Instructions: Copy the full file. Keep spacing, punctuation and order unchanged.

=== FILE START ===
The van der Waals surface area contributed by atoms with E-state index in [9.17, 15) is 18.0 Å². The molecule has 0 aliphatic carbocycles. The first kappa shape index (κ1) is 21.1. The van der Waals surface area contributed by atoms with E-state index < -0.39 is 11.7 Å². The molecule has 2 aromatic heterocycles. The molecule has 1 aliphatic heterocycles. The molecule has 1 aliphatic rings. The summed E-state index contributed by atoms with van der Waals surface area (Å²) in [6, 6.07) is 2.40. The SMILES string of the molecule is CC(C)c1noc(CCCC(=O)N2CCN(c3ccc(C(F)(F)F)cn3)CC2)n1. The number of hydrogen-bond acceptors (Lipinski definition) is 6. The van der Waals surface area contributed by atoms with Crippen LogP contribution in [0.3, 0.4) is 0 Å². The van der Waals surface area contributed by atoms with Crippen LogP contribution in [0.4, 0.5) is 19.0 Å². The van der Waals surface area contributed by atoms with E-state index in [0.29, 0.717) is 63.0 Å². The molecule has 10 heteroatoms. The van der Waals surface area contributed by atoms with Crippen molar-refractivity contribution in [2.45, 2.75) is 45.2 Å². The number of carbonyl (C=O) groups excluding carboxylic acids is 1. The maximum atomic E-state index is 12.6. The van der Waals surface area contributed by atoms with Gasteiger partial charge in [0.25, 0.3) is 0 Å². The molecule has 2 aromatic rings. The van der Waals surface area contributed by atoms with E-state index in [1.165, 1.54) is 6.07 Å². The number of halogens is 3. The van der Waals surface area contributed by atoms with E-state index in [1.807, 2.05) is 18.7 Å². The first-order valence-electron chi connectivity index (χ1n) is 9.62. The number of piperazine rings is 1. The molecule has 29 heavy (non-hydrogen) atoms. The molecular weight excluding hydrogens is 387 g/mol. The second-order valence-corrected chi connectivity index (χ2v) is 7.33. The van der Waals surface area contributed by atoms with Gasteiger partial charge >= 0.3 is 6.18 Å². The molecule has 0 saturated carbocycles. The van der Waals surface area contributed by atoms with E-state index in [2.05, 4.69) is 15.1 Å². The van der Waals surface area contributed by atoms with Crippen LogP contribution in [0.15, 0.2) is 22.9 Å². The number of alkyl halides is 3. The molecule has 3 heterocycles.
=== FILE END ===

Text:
The van der Waals surface area contributed by atoms with E-state index in [9.17, 15) is 18.0 Å². The molecule has 0 aliphatic carbocycles. The first kappa shape index (κ1) is 21.1. The van der Waals surface area contributed by atoms with E-state index < -0.39 is 11.7 Å². The molecule has 2 aromatic heterocycles. The molecule has 1 aliphatic heterocycles. The molecule has 1 aliphatic rings. The summed E-state index contributed by atoms with van der Waals surface area (Å²) in [6, 6.07) is 2.40. The SMILES string of the molecule is CC(C)c1noc(CCCC(=O)N2CCN(c3ccc(C(F)(F)F)cn3)CC2)n1. The number of hydrogen-bond acceptors (Lipinski definition) is 6. The van der Waals surface area contributed by atoms with Crippen LogP contribution in [0.3, 0.4) is 0 Å². The van der Waals surface area contributed by atoms with Crippen LogP contribution in [0.4, 0.5) is 19.0 Å². The van der Waals surface area contributed by atoms with E-state index in [0.29, 0.717) is 63.0 Å². The molecule has 10 heteroatoms. The van der Waals surface area contributed by atoms with Crippen molar-refractivity contribution in [2.45, 2.75) is 45.2 Å². The number of carbonyl (C=O) groups excluding carboxylic acids is 1. The maximum atomic E-state index is 12.6. The van der Waals surface area contributed by atoms with Gasteiger partial charge in [0.25, 0.3) is 0 Å². The molecule has 2 aromatic rings. The van der Waals surface area contributed by atoms with E-state index in [1.165, 1.54) is 6.07 Å². The number of halogens is 3. The van der Waals surface area contributed by atoms with E-state index in [1.807, 2.05) is 18.7 Å². The first-order valence-electron chi connectivity index (χ1n) is 9.62. The number of piperazine rings is 1. The molecule has 29 heavy (non-hydrogen) atoms. The molecular weight excluding hydrogens is 387 g/mol. The second-order valence-corrected chi connectivity index (χ2v) is 7.33. The van der Waals surface area contributed by atoms with Gasteiger partial charge >= 0.3 is 6.18 Å². The molecule has 0 saturated carbocycles. The van der Waals surface area contributed by atoms with E-state index in [2.05, 4.69) is 15.1 Å². The van der Waals surface area contributed by atoms with Crippen LogP contribution in [0.15, 0.2) is 22.9 Å². The number of alkyl halides is 3. The molecule has 3 heterocycles.